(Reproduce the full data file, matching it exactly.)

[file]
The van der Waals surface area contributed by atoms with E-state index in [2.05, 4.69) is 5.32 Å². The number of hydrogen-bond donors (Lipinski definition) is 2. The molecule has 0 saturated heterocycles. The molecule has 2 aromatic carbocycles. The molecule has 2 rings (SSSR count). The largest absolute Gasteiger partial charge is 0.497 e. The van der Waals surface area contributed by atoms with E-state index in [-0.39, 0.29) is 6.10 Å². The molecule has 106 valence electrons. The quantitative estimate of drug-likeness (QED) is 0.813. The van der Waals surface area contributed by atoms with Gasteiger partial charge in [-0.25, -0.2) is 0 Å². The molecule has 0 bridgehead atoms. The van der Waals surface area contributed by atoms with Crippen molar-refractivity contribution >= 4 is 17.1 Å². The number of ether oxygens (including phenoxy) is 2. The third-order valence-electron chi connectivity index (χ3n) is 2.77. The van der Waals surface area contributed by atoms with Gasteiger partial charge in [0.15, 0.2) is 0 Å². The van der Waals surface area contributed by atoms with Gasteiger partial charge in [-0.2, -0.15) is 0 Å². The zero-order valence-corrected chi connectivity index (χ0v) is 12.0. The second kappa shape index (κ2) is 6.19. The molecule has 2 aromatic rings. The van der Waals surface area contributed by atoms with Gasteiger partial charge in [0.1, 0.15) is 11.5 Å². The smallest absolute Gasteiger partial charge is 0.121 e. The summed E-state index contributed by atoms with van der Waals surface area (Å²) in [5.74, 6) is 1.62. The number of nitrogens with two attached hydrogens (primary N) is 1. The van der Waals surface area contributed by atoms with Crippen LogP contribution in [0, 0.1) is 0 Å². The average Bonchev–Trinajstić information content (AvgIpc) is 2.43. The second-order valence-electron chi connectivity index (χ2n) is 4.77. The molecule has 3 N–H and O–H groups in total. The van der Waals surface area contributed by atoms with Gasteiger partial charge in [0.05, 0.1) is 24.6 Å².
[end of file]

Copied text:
The van der Waals surface area contributed by atoms with E-state index in [2.05, 4.69) is 5.32 Å². The number of hydrogen-bond donors (Lipinski definition) is 2. The molecule has 0 saturated heterocycles. The molecule has 2 aromatic carbocycles. The molecule has 2 rings (SSSR count). The largest absolute Gasteiger partial charge is 0.497 e. The van der Waals surface area contributed by atoms with E-state index in [-0.39, 0.29) is 6.10 Å². The molecule has 106 valence electrons. The quantitative estimate of drug-likeness (QED) is 0.813. The van der Waals surface area contributed by atoms with Gasteiger partial charge in [-0.25, -0.2) is 0 Å². The molecule has 0 bridgehead atoms. The van der Waals surface area contributed by atoms with Crippen molar-refractivity contribution >= 4 is 17.1 Å². The number of ether oxygens (including phenoxy) is 2. The third-order valence-electron chi connectivity index (χ3n) is 2.77. The van der Waals surface area contributed by atoms with Gasteiger partial charge in [0.15, 0.2) is 0 Å². The van der Waals surface area contributed by atoms with Gasteiger partial charge in [-0.2, -0.15) is 0 Å². The zero-order valence-corrected chi connectivity index (χ0v) is 12.0. The second kappa shape index (κ2) is 6.19. The molecule has 2 aromatic rings. The van der Waals surface area contributed by atoms with Gasteiger partial charge in [0.1, 0.15) is 11.5 Å². The smallest absolute Gasteiger partial charge is 0.121 e. The summed E-state index contributed by atoms with van der Waals surface area (Å²) in [5.74, 6) is 1.62. The number of nitrogens with two attached hydrogens (primary N) is 1. The van der Waals surface area contributed by atoms with Crippen LogP contribution in [0, 0.1) is 0 Å². The average Bonchev–Trinajstić information content (AvgIpc) is 2.43. The second-order valence-electron chi connectivity index (χ2n) is 4.77. The molecule has 3 N–H and O–H groups in total. The van der Waals surface area contributed by atoms with Gasteiger partial charge in [0.05, 0.1) is 24.6 Å².